Capitol Police Suspend 6 Officers and Investigate Dozens More in Investigation of January 6 Riots

A US Capitol Police car passes in front of the US Capitol in Washington, USA, January 26, 2021.

Al Drago | Reuters

The US Capitol Police suspended six paid officers and are investigating the behavior of more than two dozen people involved in responding to the Capitol riots, the department told NBC News on Friday.

The department’s investigation into the January 6 attack, which resulted in five deaths and sent a joint session of Congress to fight for safety, “remains under investigation,” spokesman John Stolnis said in a statement.

The USCP Office of Personal Responsibility “is investigating the actions of 35 police officers that day,” six of whom are currently suspended with pay, according to the statement.

Yogananda Pittman, who took over as acting chief shortly after Steven Sund resigned from the USCP in the wake of the Capitol violation, “has indicated that any member of his department whose behavior does not conform to the Department’s Rules of Conduct will face proper discipline, “according to Stolnis.

The investigation update comes days after House Speaker Nancy Pelosi, a California Democrat, announced that Congress will establish an independent commission to investigate the assault on Capitol Hill by a mob of supporters of former President Donald Trump.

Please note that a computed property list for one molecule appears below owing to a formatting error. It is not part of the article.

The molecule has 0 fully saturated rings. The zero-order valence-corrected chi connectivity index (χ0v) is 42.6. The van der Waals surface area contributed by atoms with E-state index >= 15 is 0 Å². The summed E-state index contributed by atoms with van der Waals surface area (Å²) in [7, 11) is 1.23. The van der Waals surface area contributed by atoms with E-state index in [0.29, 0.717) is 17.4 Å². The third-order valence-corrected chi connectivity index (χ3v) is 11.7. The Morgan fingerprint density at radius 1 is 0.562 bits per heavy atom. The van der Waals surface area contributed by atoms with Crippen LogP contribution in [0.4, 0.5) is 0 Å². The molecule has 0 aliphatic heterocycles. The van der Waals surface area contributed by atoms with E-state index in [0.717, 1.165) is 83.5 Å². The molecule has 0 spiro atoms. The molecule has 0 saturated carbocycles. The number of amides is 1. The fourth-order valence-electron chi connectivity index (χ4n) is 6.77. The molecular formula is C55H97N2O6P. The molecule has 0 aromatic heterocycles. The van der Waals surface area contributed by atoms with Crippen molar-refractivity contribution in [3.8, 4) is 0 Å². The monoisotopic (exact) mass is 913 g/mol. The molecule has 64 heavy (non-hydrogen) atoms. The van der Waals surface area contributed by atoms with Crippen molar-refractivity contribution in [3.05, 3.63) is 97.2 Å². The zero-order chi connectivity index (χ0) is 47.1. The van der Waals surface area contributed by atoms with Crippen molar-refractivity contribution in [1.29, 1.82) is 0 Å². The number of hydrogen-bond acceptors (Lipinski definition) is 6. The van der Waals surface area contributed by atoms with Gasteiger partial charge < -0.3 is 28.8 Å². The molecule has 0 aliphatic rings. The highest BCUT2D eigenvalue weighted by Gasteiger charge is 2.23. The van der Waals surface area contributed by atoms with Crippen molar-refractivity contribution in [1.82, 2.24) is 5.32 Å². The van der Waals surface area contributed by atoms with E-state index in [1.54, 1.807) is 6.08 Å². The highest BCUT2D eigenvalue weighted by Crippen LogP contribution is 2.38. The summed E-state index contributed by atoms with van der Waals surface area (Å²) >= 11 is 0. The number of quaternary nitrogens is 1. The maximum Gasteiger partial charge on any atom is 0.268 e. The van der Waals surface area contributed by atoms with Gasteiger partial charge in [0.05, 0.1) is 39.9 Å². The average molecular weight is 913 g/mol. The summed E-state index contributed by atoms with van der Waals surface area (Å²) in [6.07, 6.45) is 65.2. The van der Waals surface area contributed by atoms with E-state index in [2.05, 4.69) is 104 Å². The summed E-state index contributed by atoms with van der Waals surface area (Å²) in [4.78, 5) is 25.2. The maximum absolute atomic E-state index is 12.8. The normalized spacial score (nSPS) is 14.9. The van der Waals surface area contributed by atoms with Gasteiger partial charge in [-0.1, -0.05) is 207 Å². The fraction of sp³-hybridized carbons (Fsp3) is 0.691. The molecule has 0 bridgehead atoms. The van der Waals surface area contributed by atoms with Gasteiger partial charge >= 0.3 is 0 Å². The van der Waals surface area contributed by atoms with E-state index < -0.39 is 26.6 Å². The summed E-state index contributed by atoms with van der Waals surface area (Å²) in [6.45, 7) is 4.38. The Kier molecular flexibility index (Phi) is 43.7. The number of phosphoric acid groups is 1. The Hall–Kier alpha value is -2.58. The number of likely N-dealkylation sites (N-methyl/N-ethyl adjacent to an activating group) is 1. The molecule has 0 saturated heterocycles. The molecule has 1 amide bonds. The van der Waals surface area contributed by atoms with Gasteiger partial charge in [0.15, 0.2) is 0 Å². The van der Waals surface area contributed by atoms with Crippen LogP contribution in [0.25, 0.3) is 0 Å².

Pelosi’s office did not immediately respond to CNBC’s request for comment on the USCP statement.

Dozens of officers across the country who participated in the riots or attended Trump’s nearby rally before the mob attacked the Capitol have come under scrutiny from their departments, according to an Associated Press poll last month. Some have faced charges, while others have been put on leave, AP reported.

The security breach that led to the Capitol being invaded by Trump supporters sparked a massive backlash against the USCP and its leadership. The department’s police union this month cast a vote of no confidence for the force’s top leaders, including Pittman.

CNBC’s Christian Nunley contributed to this report.


Source link